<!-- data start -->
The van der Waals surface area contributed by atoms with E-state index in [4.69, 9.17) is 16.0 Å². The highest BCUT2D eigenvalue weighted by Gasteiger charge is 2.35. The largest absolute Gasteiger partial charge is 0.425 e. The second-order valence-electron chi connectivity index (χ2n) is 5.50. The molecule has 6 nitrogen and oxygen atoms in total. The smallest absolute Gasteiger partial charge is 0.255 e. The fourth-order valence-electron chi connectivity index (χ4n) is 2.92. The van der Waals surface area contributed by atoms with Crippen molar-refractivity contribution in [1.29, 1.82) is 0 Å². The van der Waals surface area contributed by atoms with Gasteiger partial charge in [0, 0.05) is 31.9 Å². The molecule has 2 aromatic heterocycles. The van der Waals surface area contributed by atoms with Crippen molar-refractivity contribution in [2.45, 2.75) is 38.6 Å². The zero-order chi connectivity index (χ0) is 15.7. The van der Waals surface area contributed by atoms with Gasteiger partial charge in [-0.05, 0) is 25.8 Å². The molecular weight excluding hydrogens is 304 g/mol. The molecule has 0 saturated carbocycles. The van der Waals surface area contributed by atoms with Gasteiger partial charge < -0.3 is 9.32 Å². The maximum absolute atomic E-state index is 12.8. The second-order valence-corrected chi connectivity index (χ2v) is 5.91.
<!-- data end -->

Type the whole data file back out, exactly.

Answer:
The van der Waals surface area contributed by atoms with E-state index in [4.69, 9.17) is 16.0 Å². The highest BCUT2D eigenvalue weighted by Gasteiger charge is 2.35. The largest absolute Gasteiger partial charge is 0.425 e. The second-order valence-electron chi connectivity index (χ2n) is 5.50. The molecule has 6 nitrogen and oxygen atoms in total. The smallest absolute Gasteiger partial charge is 0.255 e. The fourth-order valence-electron chi connectivity index (χ4n) is 2.92. The van der Waals surface area contributed by atoms with Crippen molar-refractivity contribution in [1.29, 1.82) is 0 Å². The van der Waals surface area contributed by atoms with Gasteiger partial charge in [0, 0.05) is 31.9 Å². The molecule has 2 aromatic heterocycles. The van der Waals surface area contributed by atoms with Crippen molar-refractivity contribution in [2.45, 2.75) is 38.6 Å². The zero-order chi connectivity index (χ0) is 15.7. The van der Waals surface area contributed by atoms with Gasteiger partial charge in [-0.05, 0) is 25.8 Å². The molecular weight excluding hydrogens is 304 g/mol. The molecule has 0 saturated carbocycles. The van der Waals surface area contributed by atoms with Gasteiger partial charge < -0.3 is 9.32 Å². The maximum absolute atomic E-state index is 12.8. The second-order valence-corrected chi connectivity index (χ2v) is 5.91.